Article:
Enkerli Said:

The short version, for me, is always the same: play with your heat source. I still maintain itís the key thing. If youíre getting a burnt or metallic taste, it probably has to do with the heating process, either too hot or not hot enough. Other things matter, but heat seems to be the key thing for people who get started in moka pot coffee.

Posted December 15, 2012 link

Hi Alexandre,

I think the water level might be playing an important role on brewing temperature as well.

The long story: i came to Germany about two months ago, and brought my 4c Moka Express with me. I used to have a gas stove at home and i was happy with my pot. But here i had to use an electric stove, and my pot insisted on making coffee that was not hot enough. At first i thought this was because of the heat level, i played with the various settings on the stove (and it doesn't have many: 1-5). Changing the heat level changes the brew time, but it doesn't seem to affect the final temperature.

I was actually about to give up and blame the electric stove, but then i had the idea of playing with the water level. I used to fill the pot to about 1cm lower than the mark (as per your generic moka instructions) and it used to work fine at home; but not here. So, when i finally tried it with more water, the coffee got hotter. What i found after many trials is that, when i fill the pot to just a little below the mark (maybe 2-3mm), the coffee comes out right. When i fill it exactly to the mark, it has a burnt flavor. And when i fill it less, it's not hot enough, and thus a bit sour.

So, the water level seems to let me control the brewing temperature, which is pretty cool. But it also seems to get a bit sensitive around that mark -- a tiny bit of more or less water can prevent the coffee from coming out "just right". I haven't brought my scale with me, so i try to adjust the water level "by eye", which is a bit of a hit-miss.

By the way, since you mention it, i also brought my Aeropress with me, and some days i use that instead of the Moka. But for Aeropress, i've been grinding a bit coarser than Moka, because it seemed to be the "general internet advice" :) Now i'm curious to try it with a finer grind.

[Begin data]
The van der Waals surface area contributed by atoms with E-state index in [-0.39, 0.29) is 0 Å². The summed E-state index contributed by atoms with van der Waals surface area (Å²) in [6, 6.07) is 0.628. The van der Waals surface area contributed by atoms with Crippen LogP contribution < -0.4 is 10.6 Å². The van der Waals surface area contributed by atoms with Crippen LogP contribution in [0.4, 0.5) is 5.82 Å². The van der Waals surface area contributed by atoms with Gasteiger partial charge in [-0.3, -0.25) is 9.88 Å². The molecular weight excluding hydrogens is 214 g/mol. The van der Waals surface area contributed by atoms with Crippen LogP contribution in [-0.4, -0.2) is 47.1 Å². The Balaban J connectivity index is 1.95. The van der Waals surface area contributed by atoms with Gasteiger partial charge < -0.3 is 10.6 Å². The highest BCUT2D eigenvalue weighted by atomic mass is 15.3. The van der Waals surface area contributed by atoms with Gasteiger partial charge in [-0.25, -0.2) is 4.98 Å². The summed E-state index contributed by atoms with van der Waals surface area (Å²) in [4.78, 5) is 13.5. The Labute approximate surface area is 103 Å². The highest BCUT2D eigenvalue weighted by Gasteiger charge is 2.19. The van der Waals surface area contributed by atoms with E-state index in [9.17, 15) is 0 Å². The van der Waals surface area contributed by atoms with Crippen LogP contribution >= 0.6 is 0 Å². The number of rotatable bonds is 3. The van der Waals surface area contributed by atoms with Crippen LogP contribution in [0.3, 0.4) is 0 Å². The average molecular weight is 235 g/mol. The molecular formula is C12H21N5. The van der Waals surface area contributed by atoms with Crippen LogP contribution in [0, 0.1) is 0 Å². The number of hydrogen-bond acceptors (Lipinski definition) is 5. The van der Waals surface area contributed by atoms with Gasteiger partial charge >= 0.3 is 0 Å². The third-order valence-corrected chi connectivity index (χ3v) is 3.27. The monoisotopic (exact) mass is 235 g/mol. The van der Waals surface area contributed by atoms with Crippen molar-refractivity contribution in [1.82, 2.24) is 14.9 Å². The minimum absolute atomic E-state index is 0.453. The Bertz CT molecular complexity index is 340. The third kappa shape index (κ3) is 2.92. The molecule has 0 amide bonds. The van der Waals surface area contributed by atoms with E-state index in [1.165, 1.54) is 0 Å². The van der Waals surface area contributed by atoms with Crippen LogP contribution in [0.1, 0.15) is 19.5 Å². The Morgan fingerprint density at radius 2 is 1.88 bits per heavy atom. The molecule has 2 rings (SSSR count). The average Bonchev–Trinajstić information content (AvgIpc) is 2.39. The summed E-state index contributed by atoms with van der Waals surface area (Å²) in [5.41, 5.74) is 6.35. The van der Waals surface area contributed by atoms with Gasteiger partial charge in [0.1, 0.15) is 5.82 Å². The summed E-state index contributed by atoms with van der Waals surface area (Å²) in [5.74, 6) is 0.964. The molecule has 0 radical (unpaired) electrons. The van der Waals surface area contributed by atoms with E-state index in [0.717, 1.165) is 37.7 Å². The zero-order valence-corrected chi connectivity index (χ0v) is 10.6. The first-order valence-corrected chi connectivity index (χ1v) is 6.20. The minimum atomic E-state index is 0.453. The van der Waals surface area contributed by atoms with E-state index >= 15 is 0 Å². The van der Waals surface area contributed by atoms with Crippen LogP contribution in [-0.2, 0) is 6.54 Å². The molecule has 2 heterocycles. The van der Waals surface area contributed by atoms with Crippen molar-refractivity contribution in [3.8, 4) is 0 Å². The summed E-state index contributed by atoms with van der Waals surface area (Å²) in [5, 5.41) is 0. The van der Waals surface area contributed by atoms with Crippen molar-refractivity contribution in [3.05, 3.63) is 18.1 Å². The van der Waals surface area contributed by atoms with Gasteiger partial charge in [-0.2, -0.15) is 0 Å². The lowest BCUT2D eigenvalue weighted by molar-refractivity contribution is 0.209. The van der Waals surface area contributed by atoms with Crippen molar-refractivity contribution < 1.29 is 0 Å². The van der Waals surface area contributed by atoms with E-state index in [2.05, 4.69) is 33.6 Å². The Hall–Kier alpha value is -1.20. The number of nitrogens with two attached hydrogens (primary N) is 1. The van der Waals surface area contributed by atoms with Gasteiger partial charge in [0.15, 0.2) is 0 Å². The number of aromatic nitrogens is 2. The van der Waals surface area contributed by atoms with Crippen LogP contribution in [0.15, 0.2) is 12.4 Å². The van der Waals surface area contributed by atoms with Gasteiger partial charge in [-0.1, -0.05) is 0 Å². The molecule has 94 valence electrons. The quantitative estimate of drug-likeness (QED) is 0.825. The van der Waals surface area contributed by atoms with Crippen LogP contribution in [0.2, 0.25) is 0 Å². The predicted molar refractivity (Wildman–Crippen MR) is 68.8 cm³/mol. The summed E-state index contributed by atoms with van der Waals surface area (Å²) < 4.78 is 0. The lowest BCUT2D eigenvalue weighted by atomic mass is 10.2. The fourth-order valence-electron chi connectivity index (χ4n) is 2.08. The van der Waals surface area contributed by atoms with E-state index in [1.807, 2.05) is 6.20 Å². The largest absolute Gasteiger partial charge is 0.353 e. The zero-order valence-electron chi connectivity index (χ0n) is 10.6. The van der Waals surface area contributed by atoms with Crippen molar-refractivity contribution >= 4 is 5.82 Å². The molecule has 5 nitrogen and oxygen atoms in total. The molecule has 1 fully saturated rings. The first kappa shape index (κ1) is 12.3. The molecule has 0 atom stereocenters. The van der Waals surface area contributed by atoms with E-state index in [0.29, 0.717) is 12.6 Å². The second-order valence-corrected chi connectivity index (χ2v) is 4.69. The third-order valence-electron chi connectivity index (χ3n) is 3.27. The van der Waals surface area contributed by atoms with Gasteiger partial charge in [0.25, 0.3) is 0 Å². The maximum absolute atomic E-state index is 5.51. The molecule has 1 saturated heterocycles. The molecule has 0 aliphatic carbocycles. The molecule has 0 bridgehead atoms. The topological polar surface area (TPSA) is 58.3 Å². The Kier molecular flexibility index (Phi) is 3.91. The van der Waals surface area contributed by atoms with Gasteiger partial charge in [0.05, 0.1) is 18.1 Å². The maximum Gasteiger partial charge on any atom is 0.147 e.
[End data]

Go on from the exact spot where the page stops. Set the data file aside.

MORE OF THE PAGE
...
emre
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Enkerli
Senior Member
Enkerli
Joined: 1 Aug 2004
Posts: 723
Location: Montreal, Qc
Expertise: I love coffee

Espresso: (At cafés, not at home)
Grinder: Hario hand grinders
Vac Pot: (Moka Pot) Bialetti Brikka
Drip: Steep and release pour-over
Roaster: iRoast-2
Posted Sat Dec 15, 2012, 1:41pm
Subject: Re: Confessions of a Brikka Lover
 

transient Said:

I think the water level might be playing an important role on brewing temperature as well.

Posted December 15, 2012 link

Indeed. But itís one that should be pretty constant, usually. Interesting effect that you got, especially since the heat level couldnít correct it. Iíve mostly been using electric heat and was always able to find the sweet spot. In fact, Iím not very careful with the water level in my 6c Moka Express. Had tried a number of things with water level (including overfilling) but I didnít find that it helped so much. Maybe I could resume my experiments.

transient Said:

By the way, since you mention it, i also brought my Aeropress with me, and some days i use that instead of the Moka. But for Aeropress, i've been grinding a bit coarser than Moka, because it seemed to be the "general internet advice" :) Now i'm curious to try it with a finer grind.

Posted December 15, 2012 link